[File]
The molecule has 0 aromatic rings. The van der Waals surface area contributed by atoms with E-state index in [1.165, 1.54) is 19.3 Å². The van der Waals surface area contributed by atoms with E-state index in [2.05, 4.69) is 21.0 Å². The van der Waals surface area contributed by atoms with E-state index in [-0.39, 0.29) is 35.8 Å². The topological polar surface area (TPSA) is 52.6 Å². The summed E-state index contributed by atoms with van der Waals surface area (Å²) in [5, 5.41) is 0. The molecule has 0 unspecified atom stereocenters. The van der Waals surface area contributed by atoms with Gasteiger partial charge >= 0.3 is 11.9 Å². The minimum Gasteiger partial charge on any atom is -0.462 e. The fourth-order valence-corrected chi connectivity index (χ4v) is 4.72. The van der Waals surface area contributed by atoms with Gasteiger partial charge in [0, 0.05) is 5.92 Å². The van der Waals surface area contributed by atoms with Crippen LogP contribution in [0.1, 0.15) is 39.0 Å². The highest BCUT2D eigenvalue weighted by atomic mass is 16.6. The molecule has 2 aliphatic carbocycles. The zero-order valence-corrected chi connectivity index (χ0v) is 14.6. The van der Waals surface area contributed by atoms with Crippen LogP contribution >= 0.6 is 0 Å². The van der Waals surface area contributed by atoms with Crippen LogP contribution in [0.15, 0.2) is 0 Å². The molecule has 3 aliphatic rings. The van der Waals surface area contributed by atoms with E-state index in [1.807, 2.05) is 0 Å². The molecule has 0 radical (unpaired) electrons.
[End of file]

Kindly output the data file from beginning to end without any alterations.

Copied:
The molecule has 0 aromatic rings. The van der Waals surface area contributed by atoms with E-state index in [1.165, 1.54) is 19.3 Å². The van der Waals surface area contributed by atoms with E-state index in [2.05, 4.69) is 21.0 Å². The van der Waals surface area contributed by atoms with E-state index in [-0.39, 0.29) is 35.8 Å². The topological polar surface area (TPSA) is 52.6 Å². The summed E-state index contributed by atoms with van der Waals surface area (Å²) in [5, 5.41) is 0. The molecule has 0 unspecified atom stereocenters. The van der Waals surface area contributed by atoms with Gasteiger partial charge >= 0.3 is 11.9 Å². The minimum Gasteiger partial charge on any atom is -0.462 e. The fourth-order valence-corrected chi connectivity index (χ4v) is 4.72. The van der Waals surface area contributed by atoms with Gasteiger partial charge in [0, 0.05) is 5.92 Å². The van der Waals surface area contributed by atoms with Crippen LogP contribution in [0.1, 0.15) is 39.0 Å². The highest BCUT2D eigenvalue weighted by atomic mass is 16.6. The molecule has 2 aliphatic carbocycles. The zero-order valence-corrected chi connectivity index (χ0v) is 14.6. The van der Waals surface area contributed by atoms with Crippen LogP contribution >= 0.6 is 0 Å². The van der Waals surface area contributed by atoms with Crippen LogP contribution in [0.15, 0.2) is 0 Å². The molecule has 3 aliphatic rings. The van der Waals surface area contributed by atoms with E-state index in [1.807, 2.05) is 0 Å². The molecule has 0 radical (unpaired) electrons.